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Amid increasing evidence of widespread sexual abuse among athletes, two senators have introduced a bipartisan bill that is designed to protect U.S. Olympic athletes, since a new report suggests that the U.S. Olympic Committee (USOC) was both unwilling and unable to do so.
Republican Senator Jerry Moran and Democratic Senator Richard Blumenthal introduced the “Empowering Olympic and Amateur Athletes Act of 2019” (PDF) this week, which puts heavier legal liability on the committee and other amateur athletic organizations that fail to protect athletes, and would give Congress the power to dissolve such groups and decertify national government athletic groups if they fail to do so.
The legislation came following an 18-month investigation into incidents of sexual abuse involving young Olympic athletes, focusing particularly on the hundreds of abuses believed committed by former Olympic gymnastics team physician Larry Nassar.
The report was released in December, and found that USOC had safety policies that required a review panel to consider the effects on the Olympic team’s reputation, and hesitated to cut groups and facilities where abuse had occurred because they were critical training facilities.
The committee also found the policies concerning abuse were inconsistent across the different sports’ governing bodies, leading to differences in how and when background checks are conducted, the use of banned and suspended lists, whether incidents and banned lists are made public, and what offenses require banning, suspension or other actions.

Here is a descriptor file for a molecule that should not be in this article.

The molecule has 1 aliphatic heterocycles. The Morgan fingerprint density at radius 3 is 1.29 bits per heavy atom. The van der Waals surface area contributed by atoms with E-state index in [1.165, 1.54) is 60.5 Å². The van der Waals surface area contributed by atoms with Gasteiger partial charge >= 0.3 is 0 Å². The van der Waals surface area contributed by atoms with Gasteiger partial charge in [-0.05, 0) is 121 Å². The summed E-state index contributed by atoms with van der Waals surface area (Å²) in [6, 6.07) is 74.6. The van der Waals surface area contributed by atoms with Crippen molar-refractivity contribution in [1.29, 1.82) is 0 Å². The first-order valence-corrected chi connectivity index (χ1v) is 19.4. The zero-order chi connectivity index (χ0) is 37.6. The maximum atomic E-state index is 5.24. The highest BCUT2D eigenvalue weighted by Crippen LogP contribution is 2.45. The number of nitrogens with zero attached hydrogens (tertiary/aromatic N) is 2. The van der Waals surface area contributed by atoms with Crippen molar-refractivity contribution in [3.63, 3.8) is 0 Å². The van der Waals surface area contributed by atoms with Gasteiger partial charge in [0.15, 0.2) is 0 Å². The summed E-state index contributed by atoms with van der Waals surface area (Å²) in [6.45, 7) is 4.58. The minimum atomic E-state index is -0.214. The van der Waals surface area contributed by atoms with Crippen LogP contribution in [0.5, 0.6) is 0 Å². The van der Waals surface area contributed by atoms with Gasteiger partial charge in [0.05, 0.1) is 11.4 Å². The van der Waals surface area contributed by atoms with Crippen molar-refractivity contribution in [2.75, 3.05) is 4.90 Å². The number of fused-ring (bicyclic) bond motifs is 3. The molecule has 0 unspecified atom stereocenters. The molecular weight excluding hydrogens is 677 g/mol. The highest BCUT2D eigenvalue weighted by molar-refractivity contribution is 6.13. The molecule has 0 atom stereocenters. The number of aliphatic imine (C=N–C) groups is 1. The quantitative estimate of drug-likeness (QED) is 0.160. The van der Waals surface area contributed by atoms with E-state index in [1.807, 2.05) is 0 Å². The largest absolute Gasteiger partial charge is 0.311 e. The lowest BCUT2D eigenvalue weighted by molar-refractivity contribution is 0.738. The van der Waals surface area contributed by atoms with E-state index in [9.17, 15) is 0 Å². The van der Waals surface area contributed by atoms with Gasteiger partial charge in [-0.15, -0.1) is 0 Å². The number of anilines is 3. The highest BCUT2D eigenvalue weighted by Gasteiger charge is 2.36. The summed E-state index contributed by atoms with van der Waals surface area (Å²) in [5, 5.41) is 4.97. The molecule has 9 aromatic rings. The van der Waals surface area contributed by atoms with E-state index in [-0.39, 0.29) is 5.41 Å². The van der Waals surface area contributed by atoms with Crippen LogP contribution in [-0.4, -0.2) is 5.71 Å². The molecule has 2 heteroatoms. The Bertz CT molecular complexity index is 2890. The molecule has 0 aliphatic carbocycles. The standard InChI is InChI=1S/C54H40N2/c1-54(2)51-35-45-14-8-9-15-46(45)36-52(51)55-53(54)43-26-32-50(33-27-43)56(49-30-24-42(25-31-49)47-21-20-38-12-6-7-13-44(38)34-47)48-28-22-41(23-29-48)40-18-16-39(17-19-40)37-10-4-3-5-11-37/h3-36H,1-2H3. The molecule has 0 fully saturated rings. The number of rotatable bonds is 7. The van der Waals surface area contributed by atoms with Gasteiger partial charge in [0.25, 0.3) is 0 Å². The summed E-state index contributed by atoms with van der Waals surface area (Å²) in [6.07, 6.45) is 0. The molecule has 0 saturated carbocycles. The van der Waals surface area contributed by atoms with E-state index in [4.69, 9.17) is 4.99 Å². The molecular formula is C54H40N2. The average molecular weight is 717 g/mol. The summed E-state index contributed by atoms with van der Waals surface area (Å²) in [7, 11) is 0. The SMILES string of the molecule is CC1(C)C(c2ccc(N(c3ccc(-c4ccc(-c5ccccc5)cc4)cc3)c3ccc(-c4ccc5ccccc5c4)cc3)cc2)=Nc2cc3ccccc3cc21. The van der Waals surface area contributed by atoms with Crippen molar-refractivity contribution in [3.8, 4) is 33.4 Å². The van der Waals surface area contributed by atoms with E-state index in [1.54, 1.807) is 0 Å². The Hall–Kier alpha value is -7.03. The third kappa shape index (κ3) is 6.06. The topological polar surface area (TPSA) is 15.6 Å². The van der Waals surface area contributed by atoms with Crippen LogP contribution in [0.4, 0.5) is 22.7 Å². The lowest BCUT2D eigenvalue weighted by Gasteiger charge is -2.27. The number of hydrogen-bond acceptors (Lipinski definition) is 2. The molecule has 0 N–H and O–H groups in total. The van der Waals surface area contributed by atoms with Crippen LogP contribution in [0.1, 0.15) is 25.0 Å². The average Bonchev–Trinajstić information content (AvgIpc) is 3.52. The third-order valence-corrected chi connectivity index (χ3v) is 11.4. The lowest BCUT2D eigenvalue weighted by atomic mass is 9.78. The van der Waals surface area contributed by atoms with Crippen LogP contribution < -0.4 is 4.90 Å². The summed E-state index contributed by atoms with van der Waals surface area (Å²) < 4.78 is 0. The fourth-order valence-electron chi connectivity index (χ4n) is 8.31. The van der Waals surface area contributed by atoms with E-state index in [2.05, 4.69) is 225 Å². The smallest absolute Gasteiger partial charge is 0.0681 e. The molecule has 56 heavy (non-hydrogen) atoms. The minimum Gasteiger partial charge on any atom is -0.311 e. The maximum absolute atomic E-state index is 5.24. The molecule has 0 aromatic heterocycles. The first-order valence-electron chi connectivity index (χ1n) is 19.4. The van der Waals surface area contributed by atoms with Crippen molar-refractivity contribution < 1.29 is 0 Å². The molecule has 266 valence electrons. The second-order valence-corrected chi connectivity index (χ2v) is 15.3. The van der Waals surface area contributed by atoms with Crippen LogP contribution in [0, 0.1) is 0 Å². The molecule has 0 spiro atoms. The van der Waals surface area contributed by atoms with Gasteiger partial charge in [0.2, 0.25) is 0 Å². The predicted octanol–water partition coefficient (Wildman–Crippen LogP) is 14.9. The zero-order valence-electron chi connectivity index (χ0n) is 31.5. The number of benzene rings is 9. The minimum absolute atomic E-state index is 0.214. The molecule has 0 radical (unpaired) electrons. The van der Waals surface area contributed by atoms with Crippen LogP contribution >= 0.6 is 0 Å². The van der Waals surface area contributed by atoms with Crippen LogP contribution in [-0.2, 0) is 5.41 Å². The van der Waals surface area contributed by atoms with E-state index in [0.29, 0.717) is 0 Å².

Similar findings were published by an independent investigation group hired by USOC. Those investigators reported they found Nassar was able to commit thousands of sexual assaults due to an environment that allowed his predatory nature to thrive.
“First and foremost, our legislation will implement requirements to promote a culture where athletes and their best interests are put first,” the senators said in a July 30 press release. “Second, it will ensure greater transparency and accountability throughout the amateur sports movement, and, third, it will fortify the independence and capabilities of the U.S. Center for SafeSport, the body responsible for investigating allegations of sexual abuse against athletes and coaches.”
The senators released a one-page summary (PDF) of the bill as well as the full text, saying they were committed to seeing the legislation through to law.
USOC and the gymnastics committee face a number of lawsuits over claims it failed to protect athletes from sexual assault. There have also been a number of sexual abuse lawsuits brought against USA Diving for alleged incidents of assault by coaches in that Olympic sport as well.